History of the Library

Briggs Lawrence County Public Library is one of 251 public libraries in the State of Ohio. Of the different types of statutorily created public libraries, Briggs Lawrence County Public Library (BLCPL) is a County Free Public Library system. The Ohio Revised Code, Chapter 3375.06 provides for the establishment of a County Free Public Library, in part;

“In any county in which the board of county commissioners has accepted a gift of bequest, pursuant to volume 122, Ohio Laws, page 166, section 1 at “Sec. 2454,” a county free public library shall be established for the use of all the inhabitants of the county. Such library shall be under the control and management of a board of library trustees consisting of seven members. Such trustees shall be qualified electors of the county and shall be appointed by the court of common pleas of the county in which such library is situated. They shall serve for a term of six years.”… “The board of library trustees shall organize as provided by section 3375.32 of the Revised Code. Such board of library trustees shall have the control and management of the management of the county free public library, and in the exercise of such control and management shall be governed by sections 3375.33 to 3375.41, inclusive, of the Revised Code.”

The intangible tax had been the primary source of Public Library revenue since 1933. In 1983, the Ohio General Assembly repealed the intangible tax based on recommendations from a bipartisan study of the state’s entire tax system. Governor Richard Celeste created the Public Library Financing and Support Committee, which set forth two goals for the state’s future library fund distribution plan: 1. To preserve excellence in existing service, and 2. To improve library service in underfunded and underserved areas. Over time, the distribution to counties began to balance and libraries saw growth in funding due to overall economic growth. Due to economic pressures beginning in 2001, the distribution of funds from the State to Public Libraries has deteriorated.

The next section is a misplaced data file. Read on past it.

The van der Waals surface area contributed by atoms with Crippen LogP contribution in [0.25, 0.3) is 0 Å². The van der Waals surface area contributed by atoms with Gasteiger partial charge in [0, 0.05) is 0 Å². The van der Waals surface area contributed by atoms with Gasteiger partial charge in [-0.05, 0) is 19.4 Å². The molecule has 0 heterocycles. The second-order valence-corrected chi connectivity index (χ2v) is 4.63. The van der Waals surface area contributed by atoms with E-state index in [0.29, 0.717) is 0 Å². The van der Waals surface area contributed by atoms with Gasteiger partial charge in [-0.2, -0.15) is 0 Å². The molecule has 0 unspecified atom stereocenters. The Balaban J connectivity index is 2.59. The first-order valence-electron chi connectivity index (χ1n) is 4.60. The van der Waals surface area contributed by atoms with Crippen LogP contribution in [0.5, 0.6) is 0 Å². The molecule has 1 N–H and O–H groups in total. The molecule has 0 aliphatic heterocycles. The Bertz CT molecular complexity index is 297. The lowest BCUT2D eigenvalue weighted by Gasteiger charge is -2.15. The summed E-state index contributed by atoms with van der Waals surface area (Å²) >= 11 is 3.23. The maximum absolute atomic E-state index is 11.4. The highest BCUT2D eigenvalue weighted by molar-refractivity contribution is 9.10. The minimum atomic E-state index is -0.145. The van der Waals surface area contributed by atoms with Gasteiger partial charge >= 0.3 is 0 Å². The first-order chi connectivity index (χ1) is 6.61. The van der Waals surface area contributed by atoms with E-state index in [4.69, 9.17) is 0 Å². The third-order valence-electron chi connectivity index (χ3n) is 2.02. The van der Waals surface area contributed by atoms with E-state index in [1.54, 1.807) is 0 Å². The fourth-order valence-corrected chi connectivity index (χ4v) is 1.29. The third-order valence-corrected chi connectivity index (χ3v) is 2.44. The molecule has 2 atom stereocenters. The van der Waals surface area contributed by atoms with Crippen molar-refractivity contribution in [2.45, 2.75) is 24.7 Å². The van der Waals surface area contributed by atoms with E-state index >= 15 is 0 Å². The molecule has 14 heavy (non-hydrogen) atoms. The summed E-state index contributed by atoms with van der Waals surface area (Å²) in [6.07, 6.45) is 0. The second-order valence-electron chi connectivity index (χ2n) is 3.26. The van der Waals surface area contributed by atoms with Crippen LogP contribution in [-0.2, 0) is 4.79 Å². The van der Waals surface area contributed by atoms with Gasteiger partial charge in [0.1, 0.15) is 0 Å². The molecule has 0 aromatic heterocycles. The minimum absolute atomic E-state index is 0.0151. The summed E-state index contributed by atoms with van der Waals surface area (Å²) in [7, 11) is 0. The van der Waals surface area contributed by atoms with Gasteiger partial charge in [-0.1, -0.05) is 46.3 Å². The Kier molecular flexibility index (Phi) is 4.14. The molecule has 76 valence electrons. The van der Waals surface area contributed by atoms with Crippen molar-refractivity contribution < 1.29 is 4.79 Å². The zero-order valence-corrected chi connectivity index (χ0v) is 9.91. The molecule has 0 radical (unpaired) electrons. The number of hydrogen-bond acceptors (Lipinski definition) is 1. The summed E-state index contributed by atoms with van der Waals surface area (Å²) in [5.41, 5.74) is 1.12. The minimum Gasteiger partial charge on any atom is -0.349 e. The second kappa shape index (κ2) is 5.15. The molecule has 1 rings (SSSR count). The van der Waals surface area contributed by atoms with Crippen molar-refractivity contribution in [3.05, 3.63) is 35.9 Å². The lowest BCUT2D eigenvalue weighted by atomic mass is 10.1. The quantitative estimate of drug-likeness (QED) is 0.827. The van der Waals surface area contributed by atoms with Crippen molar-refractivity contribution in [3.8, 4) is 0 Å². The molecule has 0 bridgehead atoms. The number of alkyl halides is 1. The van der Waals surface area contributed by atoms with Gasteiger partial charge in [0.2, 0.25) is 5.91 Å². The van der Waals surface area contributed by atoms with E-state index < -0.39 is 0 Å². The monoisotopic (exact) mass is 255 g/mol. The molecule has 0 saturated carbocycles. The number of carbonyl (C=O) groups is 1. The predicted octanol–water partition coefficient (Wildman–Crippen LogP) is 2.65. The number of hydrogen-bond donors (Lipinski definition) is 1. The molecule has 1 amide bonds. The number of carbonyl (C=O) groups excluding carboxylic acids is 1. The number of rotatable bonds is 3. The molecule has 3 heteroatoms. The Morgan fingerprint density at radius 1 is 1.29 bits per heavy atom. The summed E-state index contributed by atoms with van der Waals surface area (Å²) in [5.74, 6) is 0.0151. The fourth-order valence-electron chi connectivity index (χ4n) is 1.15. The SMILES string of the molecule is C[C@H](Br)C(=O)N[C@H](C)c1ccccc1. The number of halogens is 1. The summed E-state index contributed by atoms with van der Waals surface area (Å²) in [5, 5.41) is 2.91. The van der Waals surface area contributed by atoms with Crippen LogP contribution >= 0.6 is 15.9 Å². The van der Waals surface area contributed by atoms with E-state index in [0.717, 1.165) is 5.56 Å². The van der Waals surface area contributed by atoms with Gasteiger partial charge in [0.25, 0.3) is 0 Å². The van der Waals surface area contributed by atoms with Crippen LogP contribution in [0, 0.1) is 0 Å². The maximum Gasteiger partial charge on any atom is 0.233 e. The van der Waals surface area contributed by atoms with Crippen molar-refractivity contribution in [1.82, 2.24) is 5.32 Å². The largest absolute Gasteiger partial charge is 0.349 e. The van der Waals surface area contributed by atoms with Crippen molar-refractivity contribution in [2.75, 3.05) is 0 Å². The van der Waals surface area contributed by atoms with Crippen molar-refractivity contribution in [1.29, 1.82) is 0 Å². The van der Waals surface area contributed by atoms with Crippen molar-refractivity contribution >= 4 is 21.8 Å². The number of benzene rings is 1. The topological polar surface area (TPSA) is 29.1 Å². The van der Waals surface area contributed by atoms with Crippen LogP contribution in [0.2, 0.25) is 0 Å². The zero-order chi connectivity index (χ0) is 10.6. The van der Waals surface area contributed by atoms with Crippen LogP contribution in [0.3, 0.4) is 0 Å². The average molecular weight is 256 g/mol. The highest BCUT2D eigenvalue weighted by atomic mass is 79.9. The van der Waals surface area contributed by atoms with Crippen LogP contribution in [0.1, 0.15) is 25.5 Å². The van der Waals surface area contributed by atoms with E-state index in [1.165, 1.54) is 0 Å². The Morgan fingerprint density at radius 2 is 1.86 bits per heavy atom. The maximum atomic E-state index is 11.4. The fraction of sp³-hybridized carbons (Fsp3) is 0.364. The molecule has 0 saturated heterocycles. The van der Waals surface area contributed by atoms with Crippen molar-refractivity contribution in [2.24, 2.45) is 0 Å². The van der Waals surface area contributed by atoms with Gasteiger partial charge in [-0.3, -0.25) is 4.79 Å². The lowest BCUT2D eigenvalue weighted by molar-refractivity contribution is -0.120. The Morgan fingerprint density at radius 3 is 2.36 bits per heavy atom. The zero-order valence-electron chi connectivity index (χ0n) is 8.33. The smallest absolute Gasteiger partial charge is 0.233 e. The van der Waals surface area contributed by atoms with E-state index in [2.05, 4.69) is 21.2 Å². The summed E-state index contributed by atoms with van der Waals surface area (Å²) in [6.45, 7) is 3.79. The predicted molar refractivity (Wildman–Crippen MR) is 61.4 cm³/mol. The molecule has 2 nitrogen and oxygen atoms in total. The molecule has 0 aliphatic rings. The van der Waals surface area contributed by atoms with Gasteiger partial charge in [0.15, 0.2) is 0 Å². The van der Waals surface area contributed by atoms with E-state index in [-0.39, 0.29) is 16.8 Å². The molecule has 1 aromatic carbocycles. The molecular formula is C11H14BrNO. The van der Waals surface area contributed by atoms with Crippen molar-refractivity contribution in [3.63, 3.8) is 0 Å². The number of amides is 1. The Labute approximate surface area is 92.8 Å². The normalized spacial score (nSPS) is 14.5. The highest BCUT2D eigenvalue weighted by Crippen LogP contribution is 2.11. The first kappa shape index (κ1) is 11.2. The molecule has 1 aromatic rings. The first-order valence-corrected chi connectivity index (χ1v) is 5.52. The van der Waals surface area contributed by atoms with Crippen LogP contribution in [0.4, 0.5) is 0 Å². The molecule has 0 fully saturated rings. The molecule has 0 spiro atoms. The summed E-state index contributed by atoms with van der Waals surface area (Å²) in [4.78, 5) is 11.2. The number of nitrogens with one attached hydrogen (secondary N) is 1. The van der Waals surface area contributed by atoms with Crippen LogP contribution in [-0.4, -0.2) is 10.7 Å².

Nearly 98% of the funding perceived by Briggs Lawrence County Public Library is provided by the Public Library Fund of the State of Ohio. The remaining revenue comes from fines, fees, and donations. Briggs Lawrence County Public Library does not receive any revenue 2 from Lawrence County’s property tax or county sales tax, or any other local tax revenue sources.

The Briggs Lawrence County Public Library is named for Dr. Caleb Briggs, who was a distinguished geologist who worked in Virginia, New York, and Ohio in the 1800’s.

Dr. Briggs was born in Plymouth County, Massachusetts in 1810. Arriving in Lawrence County, Ohio, around the year 1838, he was appointed as one of those assigned to do survey work in southern Ohio. It was Dr. Briggs’ suggestion to lay out a town to serve as the terminus of the Iron Railroad, which became the City of Ironton. He lived in Ironton about 12 years after its founding.

While living in Ironton, Dr. Briggs helped to organize a private library society, and in 1853-54, helped establish a library association, into which the existing library society was merged and to which its books were transferred. The early membership of this library association embraced nearly all the heads of the first families in Ironton with annual membership fee of $3.00.

Owing to the financial depression throughout the Civil War, the library association was suspended. The books were boxed to wait for more favorable times, but in 1865, they were destroyed by fire.

Dr. Briggs returned to his birthplace in Massachusetts in 1867, but kept a soft spot in his heart for Ironton. In the fall of 1881, Dr. Briggs wrote a deed of Trust. His desire was that Ironton would have a public library for the benefit of its residents without postponement. His generous donation at the time was $25,000.00, which in today’s dollars would be more than $590,000.00.

After Dr. Briggs’ death in 1884, his bequest was made public. Under the terms of the Trust, no part of the fund could be used for a building until the fund had reached $80,000. The trustees named to handle the gift were W.W. Johnson, H.S. Neal, J.H Campbell, and E.S. Wilson. The Briggs Trust still exists today

In the winter of 1892, a committee was formed and solicited funds for the purpose of starting a public library institute. They raised funds and were able to purchase 700 new books. The collection also added one thousand donated books, plus another thousand books being stored at Mrs. John Campbell’s home.